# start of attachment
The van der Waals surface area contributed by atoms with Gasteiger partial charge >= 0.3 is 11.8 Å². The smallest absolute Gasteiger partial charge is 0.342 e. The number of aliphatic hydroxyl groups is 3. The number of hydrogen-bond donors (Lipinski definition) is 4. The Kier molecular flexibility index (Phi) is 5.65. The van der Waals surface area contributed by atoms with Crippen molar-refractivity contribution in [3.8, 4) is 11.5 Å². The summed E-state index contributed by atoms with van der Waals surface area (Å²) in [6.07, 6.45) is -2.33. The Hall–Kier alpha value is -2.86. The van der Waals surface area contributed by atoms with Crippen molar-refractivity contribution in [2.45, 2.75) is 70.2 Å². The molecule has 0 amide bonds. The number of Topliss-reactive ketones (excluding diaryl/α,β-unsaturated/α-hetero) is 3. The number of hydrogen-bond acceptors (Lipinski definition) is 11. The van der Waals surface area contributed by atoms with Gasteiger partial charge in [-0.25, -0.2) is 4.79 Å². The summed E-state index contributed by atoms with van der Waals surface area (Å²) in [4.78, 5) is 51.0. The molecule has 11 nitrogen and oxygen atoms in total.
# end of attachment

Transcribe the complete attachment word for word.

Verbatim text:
The van der Waals surface area contributed by atoms with Gasteiger partial charge >= 0.3 is 11.8 Å². The smallest absolute Gasteiger partial charge is 0.342 e. The number of aliphatic hydroxyl groups is 3. The number of hydrogen-bond donors (Lipinski definition) is 4. The Kier molecular flexibility index (Phi) is 5.65. The van der Waals surface area contributed by atoms with Crippen molar-refractivity contribution in [3.8, 4) is 11.5 Å². The summed E-state index contributed by atoms with van der Waals surface area (Å²) in [6.07, 6.45) is -2.33. The Hall–Kier alpha value is -2.86. The van der Waals surface area contributed by atoms with Crippen molar-refractivity contribution in [2.45, 2.75) is 70.2 Å². The molecule has 0 amide bonds. The number of Topliss-reactive ketones (excluding diaryl/α,β-unsaturated/α-hetero) is 3. The number of hydrogen-bond acceptors (Lipinski definition) is 11. The van der Waals surface area contributed by atoms with Gasteiger partial charge in [-0.25, -0.2) is 4.79 Å². The summed E-state index contributed by atoms with van der Waals surface area (Å²) in [4.78, 5) is 51.0. The molecule has 11 nitrogen and oxygen atoms in total.